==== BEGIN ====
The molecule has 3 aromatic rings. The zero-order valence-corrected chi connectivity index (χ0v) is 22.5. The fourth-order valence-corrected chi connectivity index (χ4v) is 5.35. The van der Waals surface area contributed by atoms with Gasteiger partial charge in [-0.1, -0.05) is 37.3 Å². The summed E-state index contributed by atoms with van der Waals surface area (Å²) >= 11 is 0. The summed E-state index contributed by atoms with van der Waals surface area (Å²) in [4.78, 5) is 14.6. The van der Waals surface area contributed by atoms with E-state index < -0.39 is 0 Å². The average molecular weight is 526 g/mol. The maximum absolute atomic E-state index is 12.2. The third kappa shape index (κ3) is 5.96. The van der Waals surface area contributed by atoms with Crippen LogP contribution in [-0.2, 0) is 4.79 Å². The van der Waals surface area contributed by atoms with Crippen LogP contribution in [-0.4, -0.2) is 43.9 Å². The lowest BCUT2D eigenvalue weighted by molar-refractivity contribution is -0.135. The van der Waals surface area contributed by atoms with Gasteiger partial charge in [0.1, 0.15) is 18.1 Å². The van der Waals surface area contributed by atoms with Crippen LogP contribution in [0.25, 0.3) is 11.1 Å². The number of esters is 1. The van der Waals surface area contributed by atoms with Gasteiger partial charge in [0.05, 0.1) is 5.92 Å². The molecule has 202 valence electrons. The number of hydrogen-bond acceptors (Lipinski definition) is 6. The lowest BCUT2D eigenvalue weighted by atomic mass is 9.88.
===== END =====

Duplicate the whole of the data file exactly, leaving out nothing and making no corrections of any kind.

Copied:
The molecule has 3 aromatic rings. The zero-order valence-corrected chi connectivity index (χ0v) is 22.5. The fourth-order valence-corrected chi connectivity index (χ4v) is 5.35. The van der Waals surface area contributed by atoms with Gasteiger partial charge in [-0.1, -0.05) is 37.3 Å². The summed E-state index contributed by atoms with van der Waals surface area (Å²) >= 11 is 0. The summed E-state index contributed by atoms with van der Waals surface area (Å²) in [4.78, 5) is 14.6. The van der Waals surface area contributed by atoms with E-state index < -0.39 is 0 Å². The average molecular weight is 526 g/mol. The maximum absolute atomic E-state index is 12.2. The third kappa shape index (κ3) is 5.96. The van der Waals surface area contributed by atoms with Crippen LogP contribution in [-0.2, 0) is 4.79 Å². The van der Waals surface area contributed by atoms with Crippen LogP contribution in [-0.4, -0.2) is 43.9 Å². The lowest BCUT2D eigenvalue weighted by molar-refractivity contribution is -0.135. The van der Waals surface area contributed by atoms with Gasteiger partial charge in [0.1, 0.15) is 18.1 Å². The van der Waals surface area contributed by atoms with Crippen LogP contribution in [0.25, 0.3) is 11.1 Å². The number of esters is 1. The van der Waals surface area contributed by atoms with Gasteiger partial charge in [0.05, 0.1) is 5.92 Å². The molecule has 202 valence electrons. The number of hydrogen-bond acceptors (Lipinski definition) is 6. The lowest BCUT2D eigenvalue weighted by atomic mass is 9.88.